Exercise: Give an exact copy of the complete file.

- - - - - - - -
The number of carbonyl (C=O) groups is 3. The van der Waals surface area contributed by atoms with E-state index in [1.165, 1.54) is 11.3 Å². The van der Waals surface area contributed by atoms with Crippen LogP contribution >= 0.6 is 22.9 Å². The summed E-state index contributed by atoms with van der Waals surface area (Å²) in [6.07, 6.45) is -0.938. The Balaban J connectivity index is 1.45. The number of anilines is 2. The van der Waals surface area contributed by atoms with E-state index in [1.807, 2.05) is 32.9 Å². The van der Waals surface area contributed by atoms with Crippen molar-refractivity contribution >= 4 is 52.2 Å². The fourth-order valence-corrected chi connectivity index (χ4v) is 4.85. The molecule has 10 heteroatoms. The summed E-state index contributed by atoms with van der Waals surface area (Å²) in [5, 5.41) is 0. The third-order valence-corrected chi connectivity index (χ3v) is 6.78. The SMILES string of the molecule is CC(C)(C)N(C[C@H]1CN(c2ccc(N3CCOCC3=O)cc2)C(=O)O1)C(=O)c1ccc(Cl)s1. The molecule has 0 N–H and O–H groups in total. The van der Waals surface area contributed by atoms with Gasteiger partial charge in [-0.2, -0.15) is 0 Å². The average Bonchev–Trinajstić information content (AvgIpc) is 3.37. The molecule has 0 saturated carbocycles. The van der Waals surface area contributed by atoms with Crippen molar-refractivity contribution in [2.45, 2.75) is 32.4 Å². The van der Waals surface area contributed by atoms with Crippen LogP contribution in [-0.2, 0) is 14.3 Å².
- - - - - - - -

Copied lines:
The number of carbonyl (C=O) groups is 3. The van der Waals surface area contributed by atoms with E-state index in [1.165, 1.54) is 11.3 Å². The van der Waals surface area contributed by atoms with Crippen LogP contribution >= 0.6 is 22.9 Å². The summed E-state index contributed by atoms with van der Waals surface area (Å²) in [6.07, 6.45) is -0.938. The Balaban J connectivity index is 1.45. The number of anilines is 2. The van der Waals surface area contributed by atoms with E-state index in [1.807, 2.05) is 32.9 Å². The van der Waals surface area contributed by atoms with Crippen molar-refractivity contribution >= 4 is 52.2 Å². The fourth-order valence-corrected chi connectivity index (χ4v) is 4.85. The molecule has 10 heteroatoms. The summed E-state index contributed by atoms with van der Waals surface area (Å²) in [5, 5.41) is 0. The third-order valence-corrected chi connectivity index (χ3v) is 6.78. The SMILES string of the molecule is CC(C)(C)N(C[C@H]1CN(c2ccc(N3CCOCC3=O)cc2)C(=O)O1)C(=O)c1ccc(Cl)s1. The molecule has 0 N–H and O–H groups in total. The van der Waals surface area contributed by atoms with Gasteiger partial charge in [-0.2, -0.15) is 0 Å². The average Bonchev–Trinajstić information content (AvgIpc) is 3.37. The molecule has 0 saturated carbocycles. The van der Waals surface area contributed by atoms with Crippen molar-refractivity contribution in [2.45, 2.75) is 32.4 Å². The van der Waals surface area contributed by atoms with Crippen LogP contribution in [-0.2, 0) is 14.3 Å².